“It breaks your heart,” she said.
The measure says rent control laws enacted before Jan. 1, 2007, would remain in effect for tenants who were living in the controlled units as their principal residence. When the tenant leaves, rent control would be removed from that unit.
Los Angeles has rent control on all apartments built before 1995, and on mobile home parks whose operating permits were issued before Feb. 10, 1986.
Some 110 California cities and counties have adopted laws controlling rent for mobile home parks. Those cover about 230,400 people in about 153,145 mobile homes, according to industry officials. An additional 1 million people live in rent-controlled apartments in the state.
Generally, the laws allow landlords to raise rents by a limited amount — in many jurisdictions by the amount of the consumer price index. Whenever a unit is vacated, the landlord can reset the rent at market level. But while the unit is occupied, rent increases are subject to controls.
“That sets a perverse incentive for landlords to charge the highest rent when an apartment is vacated,” said Jon Coupal, president of the Howard Jarvis Taxpayers Assn.
Coupal said the long-term effect of rent control laws is to reduce the amount of affordable housing because developers won’t invest in it.
Kubota, for his part, says rent control helped ruin Jade Bay Mobile Lodge. He says financial problems developed at the 75-unit park after Chula Vista adopted a rent control law in 1986, and there’s been an operating loss in each of the last five years. The site is now fenced, and the mobile homes have been removed.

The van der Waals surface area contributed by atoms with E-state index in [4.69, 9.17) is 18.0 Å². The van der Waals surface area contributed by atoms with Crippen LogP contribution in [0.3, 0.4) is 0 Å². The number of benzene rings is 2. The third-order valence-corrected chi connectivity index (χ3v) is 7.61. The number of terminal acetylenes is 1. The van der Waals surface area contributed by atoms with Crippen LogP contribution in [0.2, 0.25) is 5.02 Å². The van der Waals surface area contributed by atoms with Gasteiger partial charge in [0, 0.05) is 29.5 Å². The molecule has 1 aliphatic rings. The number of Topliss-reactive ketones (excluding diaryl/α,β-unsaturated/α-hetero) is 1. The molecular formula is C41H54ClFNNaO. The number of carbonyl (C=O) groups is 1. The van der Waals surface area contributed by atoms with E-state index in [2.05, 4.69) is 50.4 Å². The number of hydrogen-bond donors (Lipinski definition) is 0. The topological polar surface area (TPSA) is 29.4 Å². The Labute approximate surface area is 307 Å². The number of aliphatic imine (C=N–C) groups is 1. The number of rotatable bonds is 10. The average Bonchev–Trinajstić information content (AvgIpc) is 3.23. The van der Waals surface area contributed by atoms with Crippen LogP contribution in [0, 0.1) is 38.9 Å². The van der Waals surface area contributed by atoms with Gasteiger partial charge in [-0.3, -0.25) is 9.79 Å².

“The income never matched the expenses,” Kubota said. He couldn’t afford to make improvements, and “the whole park deteriorated.”
Some tenant activists say that Chula Vista’s rent control law allows landlords to petition for increases so that they can make a “fair return” on their properties. To do so, they must open their financial books to the city.
Tim Sheahan, president of the Golden State Manufactured-Housing Owners League, said Kubota’s firm did not take advantage of the appeal because it wanted to shut the park down so it could be redeveloped with condos. Kubota declined to discuss the current status of the park, but city officials said an application had been submitted for a zone change that would allow apartments or condominiums on the site.
Tenant-rights advocates say that if rent control is phased out, many poor and elderly people will have no place to live.
“It would literally take the roofs off most tenants’ heads who live in rent control jurisdictions,” said Larry Gross, executive director of the Coalition for Economic Survival, a tenants’ rights group in Los Angeles.
“Los Angeles would be hit the worst,” Gross said. “Landlords would resort to any action, legal or illegal, to get those tenants out.”
The removal of rent control also would make selling mobile homes more difficult because buyers could face years of unregulated rent increases for the land their mobile homes occupy, Sheahan said. “It would be devastating,” he said.
Kubancik said that with the increase scheduled for April on her Blue Star lot, her rent will have risen about 65% in three years. Thompson, whose lot is rent-controlled, said her rent had gone up no more than 4% a year.
Representatives of Blue Star’s operators did not return calls for comment.
Sheila Day of the Western Manufactured Housing Community Assn., which represents many mobile home park owners, voiced sympathy for Kubancik but said her situation did not justify taking money from the owner of the park to subsidize her housing.
“Why doesn’t the city or county of Los Angeles help her by providing rent subsidies?” Day asked. “It’s incumbent on government to help these people without putting it on the back of private investors.”